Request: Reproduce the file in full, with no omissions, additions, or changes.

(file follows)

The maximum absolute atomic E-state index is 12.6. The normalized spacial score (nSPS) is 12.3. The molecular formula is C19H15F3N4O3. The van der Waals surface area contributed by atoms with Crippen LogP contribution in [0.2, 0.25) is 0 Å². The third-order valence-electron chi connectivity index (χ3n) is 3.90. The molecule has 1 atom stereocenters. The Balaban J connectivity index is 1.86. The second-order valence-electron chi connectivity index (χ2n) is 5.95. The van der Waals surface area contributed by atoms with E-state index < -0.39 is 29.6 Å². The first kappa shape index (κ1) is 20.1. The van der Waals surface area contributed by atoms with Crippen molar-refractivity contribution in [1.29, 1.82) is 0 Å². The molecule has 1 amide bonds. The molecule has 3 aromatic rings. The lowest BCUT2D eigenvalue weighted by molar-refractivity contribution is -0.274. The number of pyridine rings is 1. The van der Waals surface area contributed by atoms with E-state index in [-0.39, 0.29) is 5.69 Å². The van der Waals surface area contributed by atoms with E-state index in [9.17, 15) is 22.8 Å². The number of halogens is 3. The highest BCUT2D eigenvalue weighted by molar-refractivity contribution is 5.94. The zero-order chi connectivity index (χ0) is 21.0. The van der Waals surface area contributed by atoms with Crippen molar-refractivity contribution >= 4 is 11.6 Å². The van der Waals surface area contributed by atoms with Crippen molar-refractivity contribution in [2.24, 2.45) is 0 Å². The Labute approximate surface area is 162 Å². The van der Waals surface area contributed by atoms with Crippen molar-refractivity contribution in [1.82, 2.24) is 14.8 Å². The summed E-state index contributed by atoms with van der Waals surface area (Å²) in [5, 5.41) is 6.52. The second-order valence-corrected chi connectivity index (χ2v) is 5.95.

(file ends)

The maximum absolute atomic E-state index is 12.6. The normalized spacial score (nSPS) is 12.3. The molecular formula is C19H15F3N4O3. The van der Waals surface area contributed by atoms with Crippen LogP contribution in [0.2, 0.25) is 0 Å². The third-order valence-electron chi connectivity index (χ3n) is 3.90. The molecule has 1 atom stereocenters. The Balaban J connectivity index is 1.86. The second-order valence-electron chi connectivity index (χ2n) is 5.95. The van der Waals surface area contributed by atoms with E-state index < -0.39 is 29.6 Å². The first kappa shape index (κ1) is 20.1. The van der Waals surface area contributed by atoms with Crippen molar-refractivity contribution in [1.29, 1.82) is 0 Å². The molecule has 1 amide bonds. The molecule has 3 aromatic rings. The lowest BCUT2D eigenvalue weighted by molar-refractivity contribution is -0.274. The number of pyridine rings is 1. The van der Waals surface area contributed by atoms with E-state index in [-0.39, 0.29) is 5.69 Å². The van der Waals surface area contributed by atoms with E-state index in [9.17, 15) is 22.8 Å². The number of halogens is 3. The highest BCUT2D eigenvalue weighted by molar-refractivity contribution is 5.94. The zero-order chi connectivity index (χ0) is 21.0. The van der Waals surface area contributed by atoms with Crippen molar-refractivity contribution >= 4 is 11.6 Å². The van der Waals surface area contributed by atoms with Crippen molar-refractivity contribution in [2.24, 2.45) is 0 Å². The Labute approximate surface area is 162 Å². The van der Waals surface area contributed by atoms with Crippen molar-refractivity contribution in [1.82, 2.24) is 14.8 Å². The summed E-state index contributed by atoms with van der Waals surface area (Å²) in [5, 5.41) is 6.52. The second-order valence-corrected chi connectivity index (χ2v) is 5.95.